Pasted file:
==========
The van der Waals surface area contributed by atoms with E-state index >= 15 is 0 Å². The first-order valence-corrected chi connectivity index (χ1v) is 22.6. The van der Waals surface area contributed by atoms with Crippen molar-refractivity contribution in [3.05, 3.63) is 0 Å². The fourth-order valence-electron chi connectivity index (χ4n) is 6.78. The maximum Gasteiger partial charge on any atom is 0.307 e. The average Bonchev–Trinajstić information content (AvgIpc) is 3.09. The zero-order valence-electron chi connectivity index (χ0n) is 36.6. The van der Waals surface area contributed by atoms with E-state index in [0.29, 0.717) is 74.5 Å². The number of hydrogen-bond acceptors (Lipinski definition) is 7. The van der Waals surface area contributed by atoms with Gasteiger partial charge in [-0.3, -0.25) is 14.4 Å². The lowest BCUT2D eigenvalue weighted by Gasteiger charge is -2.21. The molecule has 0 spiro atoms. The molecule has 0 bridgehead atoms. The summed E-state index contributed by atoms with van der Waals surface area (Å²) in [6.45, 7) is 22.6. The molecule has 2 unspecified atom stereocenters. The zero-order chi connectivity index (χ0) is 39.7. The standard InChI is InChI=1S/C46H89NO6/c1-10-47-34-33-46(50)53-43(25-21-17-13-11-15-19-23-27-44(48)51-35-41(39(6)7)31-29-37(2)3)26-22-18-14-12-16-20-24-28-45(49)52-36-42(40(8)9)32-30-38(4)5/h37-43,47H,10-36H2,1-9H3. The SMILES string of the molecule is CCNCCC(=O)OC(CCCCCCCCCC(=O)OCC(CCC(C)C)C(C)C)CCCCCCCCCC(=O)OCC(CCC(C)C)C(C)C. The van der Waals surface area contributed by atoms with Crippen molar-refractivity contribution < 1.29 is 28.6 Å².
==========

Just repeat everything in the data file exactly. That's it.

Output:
The van der Waals surface area contributed by atoms with E-state index >= 15 is 0 Å². The first-order valence-corrected chi connectivity index (χ1v) is 22.6. The van der Waals surface area contributed by atoms with Crippen molar-refractivity contribution in [3.05, 3.63) is 0 Å². The fourth-order valence-electron chi connectivity index (χ4n) is 6.78. The maximum Gasteiger partial charge on any atom is 0.307 e. The average Bonchev–Trinajstić information content (AvgIpc) is 3.09. The zero-order valence-electron chi connectivity index (χ0n) is 36.6. The van der Waals surface area contributed by atoms with E-state index in [0.29, 0.717) is 74.5 Å². The number of hydrogen-bond acceptors (Lipinski definition) is 7. The van der Waals surface area contributed by atoms with Gasteiger partial charge in [-0.3, -0.25) is 14.4 Å². The lowest BCUT2D eigenvalue weighted by Gasteiger charge is -2.21. The molecule has 0 spiro atoms. The molecule has 0 bridgehead atoms. The summed E-state index contributed by atoms with van der Waals surface area (Å²) in [6.45, 7) is 22.6. The molecule has 2 unspecified atom stereocenters. The zero-order chi connectivity index (χ0) is 39.7. The standard InChI is InChI=1S/C46H89NO6/c1-10-47-34-33-46(50)53-43(25-21-17-13-11-15-19-23-27-44(48)51-35-41(39(6)7)31-29-37(2)3)26-22-18-14-12-16-20-24-28-45(49)52-36-42(40(8)9)32-30-38(4)5/h37-43,47H,10-36H2,1-9H3. The SMILES string of the molecule is CCNCCC(=O)OC(CCCCCCCCCC(=O)OCC(CCC(C)C)C(C)C)CCCCCCCCCC(=O)OCC(CCC(C)C)C(C)C. The van der Waals surface area contributed by atoms with Crippen molar-refractivity contribution < 1.29 is 28.6 Å².